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September 17, 2010     Vineyard Gazette
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September 17, 2010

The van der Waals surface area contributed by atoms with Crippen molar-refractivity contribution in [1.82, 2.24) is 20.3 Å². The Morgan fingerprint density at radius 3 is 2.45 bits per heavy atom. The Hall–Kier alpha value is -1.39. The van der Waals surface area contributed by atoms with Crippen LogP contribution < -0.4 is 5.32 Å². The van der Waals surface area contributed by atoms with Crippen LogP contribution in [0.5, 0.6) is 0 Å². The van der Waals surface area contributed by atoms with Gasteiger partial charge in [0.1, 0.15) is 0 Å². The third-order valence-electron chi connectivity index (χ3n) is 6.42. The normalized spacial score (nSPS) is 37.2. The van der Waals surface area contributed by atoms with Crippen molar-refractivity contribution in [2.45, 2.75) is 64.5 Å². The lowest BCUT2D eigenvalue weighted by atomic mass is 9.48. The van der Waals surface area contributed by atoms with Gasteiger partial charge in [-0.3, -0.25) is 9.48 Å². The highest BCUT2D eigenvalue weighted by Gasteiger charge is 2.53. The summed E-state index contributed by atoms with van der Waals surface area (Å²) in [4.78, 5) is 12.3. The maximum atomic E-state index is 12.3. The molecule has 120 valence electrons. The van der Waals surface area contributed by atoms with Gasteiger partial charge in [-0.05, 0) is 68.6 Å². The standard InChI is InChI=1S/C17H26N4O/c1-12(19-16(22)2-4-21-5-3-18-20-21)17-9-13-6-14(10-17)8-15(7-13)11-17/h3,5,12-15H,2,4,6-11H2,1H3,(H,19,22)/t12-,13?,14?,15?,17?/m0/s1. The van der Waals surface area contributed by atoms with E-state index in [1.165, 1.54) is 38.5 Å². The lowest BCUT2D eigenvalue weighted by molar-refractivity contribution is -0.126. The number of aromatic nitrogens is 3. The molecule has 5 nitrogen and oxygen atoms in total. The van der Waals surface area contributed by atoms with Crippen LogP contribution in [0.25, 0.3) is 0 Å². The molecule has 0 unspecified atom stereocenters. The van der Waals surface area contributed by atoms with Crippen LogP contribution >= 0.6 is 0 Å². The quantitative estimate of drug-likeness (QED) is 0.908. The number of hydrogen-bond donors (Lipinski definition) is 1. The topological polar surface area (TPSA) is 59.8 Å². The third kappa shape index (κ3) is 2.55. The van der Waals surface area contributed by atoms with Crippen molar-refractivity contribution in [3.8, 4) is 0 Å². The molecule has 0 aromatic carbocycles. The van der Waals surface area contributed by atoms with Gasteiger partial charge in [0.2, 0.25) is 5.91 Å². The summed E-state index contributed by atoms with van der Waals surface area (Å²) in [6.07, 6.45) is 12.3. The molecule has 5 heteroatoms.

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FRIDAY, SEPTEMBER 17, 2010 VINEYARD GAZETTE, MARTHA'S VINEYARD, MASS. FIVE-A Dancers Are Leaders Not Followers YOUNG DANCERS OF JUMP COMPANY LEARN TO TRUST CREATIVITY. At the end of last Saturday's af- ternoon performance at the Yard Mary Paula Hunter, the founder of the dance company Jump, took a bow with her dancers, all of them teenage girls. The girls wore what one might expect classically trained dancers to wear. Leotards, ballet shoes, a tutu or two here and there. Ms. Hunter, on the other hand, wore the ragged remains of a wedding dress. She was also covered in food. Ms. Hunter had begun her final dance, a piece entitled I Am Karen Finley, by coating herself in Pam. Then she dumped an entire bag of flour on her head. After taking a break from the food to continue her dance, which included cracking a few raw eggs with her stiletto heels, she poured a carton of hot fudge down the front of her dress. By the end of the dance, chunks of white bread lay about her shoulders, cracker crumbs stuck to her arms, whipped cream dripped from her ears, and Cheez Whiz puddles oozed among her clavicles. There were many children in the audience, all of them nearly paralyzed with glee. Was this really happen- ing, their gasps seemed to ask. A few rubbed their eyes in disbelief. Giggles were at first hesitant. Was it okay to laugh or would this woman soon be scolded and given a time-out? The children looked to their parents, all of whom were enjoying themselves immensely. Finally, the kids let loose their laughter and it filled the room all the way to the rafters. After cleaning up, Ms. Hunter sat on the risers icing her knee, which was dark blue and swollen. The teenaged dancers stood in front of her working out the kinks of one of their numbers before that evening's performance, 7 DAYS 8-11AM el'he CEdgartoWfi c'lntl. 56 North Water Street 508-627-4794 COVE INN & RESTAURANT Voted "Best Romantic Restaurant" by Cape Cod Life Magazine Serving Dinner Tuesday - Sunday from 5:30 pm Michael Gately at the piano Fridays and Saturdays Executive Chef foe DaSilva Call 508-693-2298 for reservations 90 Manaquayak Rd., Off Lambert's Cove Rd., West Tisbury Pictures courtesy of JUMP! Dance Company By BILL EVILLE "Your frogs look murky," Ms. Hunter said. "But that's my fault. I've edited you up to the last minute. I'm sorry. But still, now you have to own it." The girls went back to their frogs. Their pliCs became deeper, the expres- sions on their faces more frog-like, the lines of their bodies more pro- nounced. The scene was both funny and seri- ous. These young dancers could be playful and yet at the same time the refinement of their technique, a blend of ballet and modern dance, was un- mistakable. They were seasoned per- formers. "I started with Mary Paula when I was three years old," Elena Bonitati said. Miss Bonitati is now the ripe old age of 14. Jump dancers often begin with cre- ative movement classes, move up to ballet, and then ease into the official Jump progra'm when they are eight or nine years old. The Jump program is based in Providence, R.I., but evolved out of the New York dance movement which blended classical ballet with modern dance. Serious skill and dance discipline coupled with an anything- goes atmosphere. The food piece is a prime example, of course, but it is just one number among many. But it is an important one because it reveals so much of the personality of this dance company. "That piece shows that dance doesn't L Gr'er/i DinnerVtedBest Restaurant  "' ,, , ,, ..... Mart}l,a'sVineyard Magazine 2 Serving Dinner From 5"30 pm Reservations Suggested 96 Main Street, Vineyard Haven. 508-693-4906 have to be girls in pretty costumes, flitting about on stage," said Jessica Coons, age 17 and about to head off to college. "It can be something much more meaningful than that." Many of the other pieces performed by the teenage dancers reflected this ethos of girl power over girl objecti- fication. Barbie, set to the music of Barbie Girl by Aqualung, poked fun at the archetypal notion of girls as little smiling machines programmed to be delightful and cute. Rip Her to Shreds, set to Blondie's Rip Her to Shreds, in- troduced the far-too common activity of placing our girls on pedestals only to cut them down to size if they don't meet society's every desire. GI Jessica, set to Ennio Morricone's score for the spaghetti western, The Good, the Bad, and the Ugly, seemed to operate in more of a gray area. A condemnation of America's incessant flexing of its military muscle, boys with big toys, if you will. And yet at the same time it encouraged the idea that the feminine mystique is vast enough to include dancers dressed in camouflage hauling heavy artillery. Each dance piece, an expert bal- ancing act of using humor to deepen a mood, begs the question: where do these ideas come from? The answer is what makes this dance company so unique. They come from the dancers themselves. Learning to dance usually requires students simply to do what they are told.At Jump, students do what moves them. "Essentially we put on the music and just sort of mess around with it individually," explained Miss Coons. "Everyone makes up an eight or 16-count phrase and then shows the phrases to the group. We critique it, start meshing it together to create a skeleton or outline and then start the editing process." "It's like a show-and-tell sort of thing," added Sophie Herried, age 15. "Then we all take turns saying what didn't go with the music and what re- minded us of the music. You just sort of play off each other." If that sounds like a lot of free- wheeling fun, it is. "I learned from a young age that you can just improvise and if you do what your body feels like you can turn it into a dance," said Miss Bonitati. But it also requires hard work and creates a ripple effect outside of the dance studio. "I also learned discipline, to be serious and dedicated about what you're doing instead of giving up. This helps me every day," she concluded. For a long time Ms. Hunter made sure not to include her own work with that of her students. She didn't want them to feel as if she were telling them what to do. That notion, however, born more from her time at universi- ties where dancers might fear a bad grade if not emulating their instructor, began to lose its relevance with this more independent dance company. According to her dancers, the result of this meshing has been nothing but positive. SALTWATER RESTAURANT 79 Beach Road/Vineyard Haven in the .Tisbury Market Place Serving Dinner Wednesday - Sunday Overlooking Lagoon Pond wood g,rill ..... raw bar. Daily Lunch Specials Fresh Made Soups Garden Seating. Beer 4 Wine daily 6:30am - 6pro edgartown espressolove.eom 508-627-9211 On Saturday afternoon Ms. Hunter performed another dance, this one with text, that reflected an autobio- graphical take on her childhood. Miss Coons noted how Mary Paula had once said in response to the question of whether the piece was true in the verbatim, that the truest truth isn't always exactly true. "She started with something so lit- tle, one memory, and turned it into a whole dance," marveled Miss Coons. Had Ms. Hunter not included her own work with her dancers this insight might never have been born. Jump has left the Vineyard, at least for now, but there is always the chance to catch them around Providence. They frequently take their performances out into the community at libraries, the Capitol steps; essentially anywhere people gather. They are also perform- ing on Oct. 1 and 2 at Firehouse 13, a performance space at 41 Central street in downtown Providence.' If you go, expect the unexpected where content is concerned. In talent and guts, though, expect to witness a group of dancers who seem to know no limits. As Miss Coons put it, "To go out there and leave everything you've got on stage, that's one of the greatest feelings there is." BALANCING SERIOUS FUN. TWO for ONE Entr6es / \\; every Thursday, Friday, & Saturday , %,/  Serving Dinner Monday - Saturday from 5:30pm ["-(l ]] Two greapublic000ns-000 gem websites Planning a wedding or celebration on the Vineyard Memorable event planning begins with a copy of the i Vineyard Wedding Planner, i published by the Vineyard Gazette, and Martha's Vineyard Island Weddings, published by Martha's Vineyard Magazine. Request a copy of each publication and find additional planning resources on our websites: mvweddingplanner.c0m mvislandweddings.c0m jrlealth 00.0000ittiess D IR CTO R Y 1 : MEDICAL SERVICES AUDIOLOGY Vineyard Audiology Hearing Health Care for All Ages Lesley Segal-Pallas, MA CCC/A 696-4600 Vineyard Haven PHARMACY FITNESS RESIDENTIAL LIVING Coordination of medical I & other support services I Will accompany as needed to appointments on or off the Vineyard ROBERTA RAIMON MSW, LICSW 508-954-2727 I Leslie's Pharmacy i ,"i, s ,, 4. I,I I  Offering Quality Prescription I: i Se.,e at n Price Yon Can Afford ' Cosmetics, Sundries, Magazines, [][,,/ Russell Stover & vVhitman htlmgg,/ Chocolates, Newslxapers 8:30-5:30 Mos-SaT 9-2 SuN [AIN STREET, VINEYARD HavEN 693-1010 GREENBERG PHYSICAL & HAND THERAPY ASSOCIATES Larry Greenberg, PT, MS, M.ED Deborah Shipkin, OTR/L Individualized comprehensive Evaluation and treatment Specializing in: Orthopedic and sports injuries Repetitive strain injuries Arthritis and ioint replacements Neck and back pain West Tisbury 508-696-91 71 Martha's Vineyard Best Kept Secret 1st floor residential living Affordable living with assistance Affordable state programs to support your stay Call for free lunch & tour (508) 696-6465 x 735 W.Will dellle IVlllV,Ol' tamni* Sacred Circle of Yoga IBI , private consuhation www.sacrcdcircleofyog, MJ Bindu Oeiekta (508) 696-451:3 Think of it as a weekly "get well" card. You'll feel better just reading our Health & Fitness Directory, pub- lished weekly in the Ga- zette and twice-weekly in the summer months.